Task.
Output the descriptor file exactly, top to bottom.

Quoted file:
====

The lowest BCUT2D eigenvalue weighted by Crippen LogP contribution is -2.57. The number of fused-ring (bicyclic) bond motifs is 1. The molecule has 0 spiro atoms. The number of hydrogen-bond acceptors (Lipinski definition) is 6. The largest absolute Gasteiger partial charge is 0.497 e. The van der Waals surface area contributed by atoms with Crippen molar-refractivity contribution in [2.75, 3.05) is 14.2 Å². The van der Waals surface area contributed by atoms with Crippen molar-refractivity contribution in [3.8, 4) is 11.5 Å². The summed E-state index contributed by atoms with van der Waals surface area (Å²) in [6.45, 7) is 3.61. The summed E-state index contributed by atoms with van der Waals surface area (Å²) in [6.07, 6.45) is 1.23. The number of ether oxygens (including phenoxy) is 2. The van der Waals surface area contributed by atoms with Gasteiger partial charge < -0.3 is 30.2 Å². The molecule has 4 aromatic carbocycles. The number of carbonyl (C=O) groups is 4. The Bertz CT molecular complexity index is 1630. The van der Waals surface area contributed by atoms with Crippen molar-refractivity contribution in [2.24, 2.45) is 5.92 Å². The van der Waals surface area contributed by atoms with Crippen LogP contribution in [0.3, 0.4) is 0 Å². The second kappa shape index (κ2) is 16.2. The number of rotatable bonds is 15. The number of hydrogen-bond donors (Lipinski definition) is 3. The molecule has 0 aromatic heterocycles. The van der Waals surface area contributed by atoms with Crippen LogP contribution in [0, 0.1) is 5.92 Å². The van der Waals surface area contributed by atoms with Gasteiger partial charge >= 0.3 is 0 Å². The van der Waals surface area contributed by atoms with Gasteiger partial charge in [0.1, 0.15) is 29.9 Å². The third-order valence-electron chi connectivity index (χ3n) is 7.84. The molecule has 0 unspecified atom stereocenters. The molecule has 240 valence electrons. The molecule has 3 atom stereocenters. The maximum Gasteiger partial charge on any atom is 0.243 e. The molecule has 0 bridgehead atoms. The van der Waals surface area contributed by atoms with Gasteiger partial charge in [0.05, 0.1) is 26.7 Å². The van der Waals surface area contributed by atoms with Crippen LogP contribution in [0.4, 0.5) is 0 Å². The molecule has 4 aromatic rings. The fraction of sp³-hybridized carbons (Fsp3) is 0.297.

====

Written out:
The lowest BCUT2D eigenvalue weighted by Crippen LogP contribution is -2.57. The number of fused-ring (bicyclic) bond motifs is 1. The molecule has 0 spiro atoms. The number of hydrogen-bond acceptors (Lipinski definition) is 6. The largest absolute Gasteiger partial charge is 0.497 e. The van der Waals surface area contributed by atoms with Crippen molar-refractivity contribution in [2.75, 3.05) is 14.2 Å². The van der Waals surface area contributed by atoms with Crippen molar-refractivity contribution in [3.8, 4) is 11.5 Å². The summed E-state index contributed by atoms with van der Waals surface area (Å²) in [6.45, 7) is 3.61. The summed E-state index contributed by atoms with van der Waals surface area (Å²) in [6.07, 6.45) is 1.23. The number of ether oxygens (including phenoxy) is 2. The van der Waals surface area contributed by atoms with Gasteiger partial charge < -0.3 is 30.2 Å². The molecule has 4 aromatic carbocycles. The number of carbonyl (C=O) groups is 4. The Bertz CT molecular complexity index is 1630. The van der Waals surface area contributed by atoms with Crippen molar-refractivity contribution in [2.24, 2.45) is 5.92 Å². The van der Waals surface area contributed by atoms with Crippen LogP contribution in [0.3, 0.4) is 0 Å². The second kappa shape index (κ2) is 16.2. The number of rotatable bonds is 15. The number of hydrogen-bond donors (Lipinski definition) is 3. The molecule has 0 aromatic heterocycles. The van der Waals surface area contributed by atoms with Crippen LogP contribution in [0, 0.1) is 5.92 Å². The van der Waals surface area contributed by atoms with Gasteiger partial charge >= 0.3 is 0 Å². The van der Waals surface area contributed by atoms with Gasteiger partial charge in [0.1, 0.15) is 29.9 Å². The third-order valence-electron chi connectivity index (χ3n) is 7.84. The molecule has 0 unspecified atom stereocenters. The molecule has 240 valence electrons. The molecule has 3 atom stereocenters. The maximum Gasteiger partial charge on any atom is 0.243 e. The molecule has 0 bridgehead atoms. The van der Waals surface area contributed by atoms with Gasteiger partial charge in [0.05, 0.1) is 26.7 Å². The van der Waals surface area contributed by atoms with Crippen LogP contribution in [0.4, 0.5) is 0 Å². The molecule has 4 aromatic rings. The fraction of sp³-hybridized carbons (Fsp3) is 0.297.